The Joker is an iconic villain. First introduced in the Spring of 1940, the Clown Prince of Crime has transformed from a violent criminal into a zany trickster and most everything in-between. He is vicious, strategic, and unpredictable all at once. This chaotic persona can seem beyond our understanding one moment and all too real the next. For the chaos and madness, though, the Joker has consistently proven a formidable archnemesis for the Batman as well as an entertaining figure to watch.
Part of what keeps the Joker fresh is the opportunity for interpretation. While the comics presented a mass criminal at first, they eventually softened into the more comical character fans of Cesar Romero might recognize. When the gags began taking a darker tone we saw a more intense take on the villain’s madness. The Joker of the Batman: The Animated Series and Tim Burton’s Batman offered a criminal who could match the seemingly unstoppable Batman. Better yet, stories to explore the relationship between the Batman and the Joker in a more philosophical sense. You could say this has been the best time to be a fan of the Joker.
All of this history informed the performance Heath Ledger delivered in The Dark Knight. The young actor paid homage to the zany, the dark, and the dastardly persona to create an entirely fresh and unforgettable take on the Joker. For all of the actor’s amazing work, there are aspects of the character some might have missed or passed over.
So now, 10 years after the initial release, we’re taking you back to 2008’s The Dark Knight with 25 Details About Heath Ledger’s Joker That Fans Choose To Ignore.
25 Master of Disguise
One of the lesser discussed characteristics unique to Heath Ledger’s Joker is a clear mastery of disguise. That’s especially impressive considering he sports a Glasgow smile.
Our first glimpse into this ability is during the opening scene. We have no idea the Joker is among the crew robbing the mob bank as they all wear collectible clown masks and plain clothes. Later, during the memorial, the Joker takes on the guise of an officer in the Gotham City Police Department deceiving the hundreds of cops surrounding him. Toward the end of the film, the Joker even dresses in a women’s nurse outfit to gain access to Harvey Dent’s hospital room (and it works).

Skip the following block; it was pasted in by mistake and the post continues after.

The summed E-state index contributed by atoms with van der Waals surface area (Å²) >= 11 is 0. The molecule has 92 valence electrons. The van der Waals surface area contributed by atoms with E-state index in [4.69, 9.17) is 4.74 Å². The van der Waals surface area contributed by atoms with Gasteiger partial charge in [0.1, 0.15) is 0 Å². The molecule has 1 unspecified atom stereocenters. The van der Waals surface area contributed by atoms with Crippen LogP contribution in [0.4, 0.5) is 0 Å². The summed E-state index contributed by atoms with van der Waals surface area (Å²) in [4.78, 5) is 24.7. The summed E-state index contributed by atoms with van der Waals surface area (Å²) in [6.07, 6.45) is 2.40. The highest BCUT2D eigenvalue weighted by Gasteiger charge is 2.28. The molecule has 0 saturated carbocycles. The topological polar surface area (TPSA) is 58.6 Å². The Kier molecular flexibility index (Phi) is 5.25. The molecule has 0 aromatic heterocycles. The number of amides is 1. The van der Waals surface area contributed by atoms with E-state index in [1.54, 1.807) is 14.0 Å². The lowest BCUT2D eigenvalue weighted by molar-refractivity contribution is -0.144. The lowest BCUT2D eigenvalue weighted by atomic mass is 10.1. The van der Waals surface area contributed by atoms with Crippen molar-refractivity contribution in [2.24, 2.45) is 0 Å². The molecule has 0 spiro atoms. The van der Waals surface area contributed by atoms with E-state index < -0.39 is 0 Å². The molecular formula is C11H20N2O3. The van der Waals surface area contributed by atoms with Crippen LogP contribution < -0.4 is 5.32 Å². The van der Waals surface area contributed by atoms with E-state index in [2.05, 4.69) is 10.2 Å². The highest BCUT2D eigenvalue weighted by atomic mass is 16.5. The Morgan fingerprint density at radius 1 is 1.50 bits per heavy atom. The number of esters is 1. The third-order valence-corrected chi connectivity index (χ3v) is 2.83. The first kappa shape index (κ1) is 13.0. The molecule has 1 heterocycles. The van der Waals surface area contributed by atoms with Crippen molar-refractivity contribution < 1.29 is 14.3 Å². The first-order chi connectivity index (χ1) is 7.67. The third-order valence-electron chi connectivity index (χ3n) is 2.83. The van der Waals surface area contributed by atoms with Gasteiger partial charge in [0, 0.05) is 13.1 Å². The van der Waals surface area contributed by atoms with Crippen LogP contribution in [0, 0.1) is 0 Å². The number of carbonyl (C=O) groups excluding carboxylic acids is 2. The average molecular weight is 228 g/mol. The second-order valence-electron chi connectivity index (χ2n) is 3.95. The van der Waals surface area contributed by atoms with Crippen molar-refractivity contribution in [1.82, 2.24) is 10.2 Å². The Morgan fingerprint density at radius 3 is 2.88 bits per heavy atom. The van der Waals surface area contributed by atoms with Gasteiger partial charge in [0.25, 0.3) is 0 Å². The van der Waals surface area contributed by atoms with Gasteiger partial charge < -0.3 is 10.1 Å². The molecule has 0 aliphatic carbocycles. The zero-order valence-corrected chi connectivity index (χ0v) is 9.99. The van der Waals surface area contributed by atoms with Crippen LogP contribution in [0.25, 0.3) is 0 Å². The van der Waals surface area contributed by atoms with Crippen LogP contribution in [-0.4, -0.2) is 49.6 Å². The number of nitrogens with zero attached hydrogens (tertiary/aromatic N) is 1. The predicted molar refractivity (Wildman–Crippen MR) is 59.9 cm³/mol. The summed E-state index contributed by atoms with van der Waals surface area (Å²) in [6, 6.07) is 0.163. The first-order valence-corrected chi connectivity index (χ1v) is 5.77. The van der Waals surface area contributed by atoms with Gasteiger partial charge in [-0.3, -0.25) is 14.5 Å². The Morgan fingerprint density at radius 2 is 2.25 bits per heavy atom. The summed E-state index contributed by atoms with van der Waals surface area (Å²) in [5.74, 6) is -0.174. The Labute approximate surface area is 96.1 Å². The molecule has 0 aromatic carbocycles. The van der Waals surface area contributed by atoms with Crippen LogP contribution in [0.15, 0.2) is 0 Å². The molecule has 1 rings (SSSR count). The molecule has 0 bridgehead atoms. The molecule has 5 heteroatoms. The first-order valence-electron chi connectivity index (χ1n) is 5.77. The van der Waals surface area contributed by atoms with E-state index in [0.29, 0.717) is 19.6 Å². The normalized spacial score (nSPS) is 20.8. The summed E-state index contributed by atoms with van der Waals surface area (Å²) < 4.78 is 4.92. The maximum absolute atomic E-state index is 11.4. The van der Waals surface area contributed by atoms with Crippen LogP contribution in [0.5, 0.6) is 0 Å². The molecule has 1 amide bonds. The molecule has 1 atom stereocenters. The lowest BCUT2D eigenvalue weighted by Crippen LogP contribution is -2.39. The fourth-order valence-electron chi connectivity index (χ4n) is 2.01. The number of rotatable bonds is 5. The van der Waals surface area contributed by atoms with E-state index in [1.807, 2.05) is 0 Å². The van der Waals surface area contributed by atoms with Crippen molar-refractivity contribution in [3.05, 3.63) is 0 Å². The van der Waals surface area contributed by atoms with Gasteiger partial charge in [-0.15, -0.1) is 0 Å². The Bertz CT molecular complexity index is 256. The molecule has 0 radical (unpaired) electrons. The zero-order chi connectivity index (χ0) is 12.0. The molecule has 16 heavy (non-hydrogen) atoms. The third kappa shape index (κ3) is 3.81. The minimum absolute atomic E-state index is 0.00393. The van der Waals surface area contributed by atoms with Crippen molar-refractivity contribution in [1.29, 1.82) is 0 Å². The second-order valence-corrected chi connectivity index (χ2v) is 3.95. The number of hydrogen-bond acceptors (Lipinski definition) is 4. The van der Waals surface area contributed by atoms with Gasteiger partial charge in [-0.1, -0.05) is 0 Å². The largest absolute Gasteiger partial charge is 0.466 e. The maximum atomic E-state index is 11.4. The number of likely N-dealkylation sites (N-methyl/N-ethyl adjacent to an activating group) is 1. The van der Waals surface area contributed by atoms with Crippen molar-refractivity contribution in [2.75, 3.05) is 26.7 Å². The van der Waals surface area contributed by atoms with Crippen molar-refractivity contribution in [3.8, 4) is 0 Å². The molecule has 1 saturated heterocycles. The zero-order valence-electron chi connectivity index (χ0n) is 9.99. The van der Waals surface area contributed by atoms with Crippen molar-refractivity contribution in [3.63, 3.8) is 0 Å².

24 Joker’s a Veteran (Maybe)
Okay, okay, you’ve probably heard this one buzzing around the web. Patton Oswalt brought particular fame to the fan theory that Heath Ledger’s Joker may be a traumatized war veteran. The theory cites references in the film such as the GCPD’s own guesses about the Joker’s origin, his unique skills in the movie, and his own references to battle.
They point to the way the Joker uses military hardware, like an RPG, with comfort and ease. For a supposed madman, he also weaves complex strategies for his crimes with tactics involving multiple moving pieces to achieve his goals. The way he handles an intense interrogation with Batman could even reveal professional training.
23 Well-Armed Joker
Whether or not the Heath Ledger’s Joker served, we can all agree that he is exceptionally well-armed. That point is easy to overlook, too. Throughout The Dark Knight series, the Batman story is given roots in our modern world including our anxieties about war, politics, and social structure. This cultural context means the Batman doesn't just have some interesting gadgets -- he’s equipped with a variety of military-grade armaments often times more advanced than those used in the war.
If the Batman resembles an advanced soldier, then the Joker is more like a well-armed enemy of one. The Joker’s armory includes shotguns, pistols, machine guns, rocket launchers, knives, and even plastic explosives.
22 The Joker Knows People
The Joker is dark and unhinged, but he also understands people. Just look at his achievements. Even before the bank heist, he’s able to convince a crew to rob a bank owned by Sal Maroni -- the biggest mob boss in Gotham City. He manipulates the anxieties of the mob bosses concerning the Batman to force them to hire him, which empowers the Joker even more.
Finally, the Joker orchestrates the transformation of District Attorney Harvey Dent into a man so broken that he holds a child at gunpoint for reasons even Dent doesn’t seem to totally understand. The only person the Joker doesn’t seem to understand is Batman.
21 Who Needs Gas?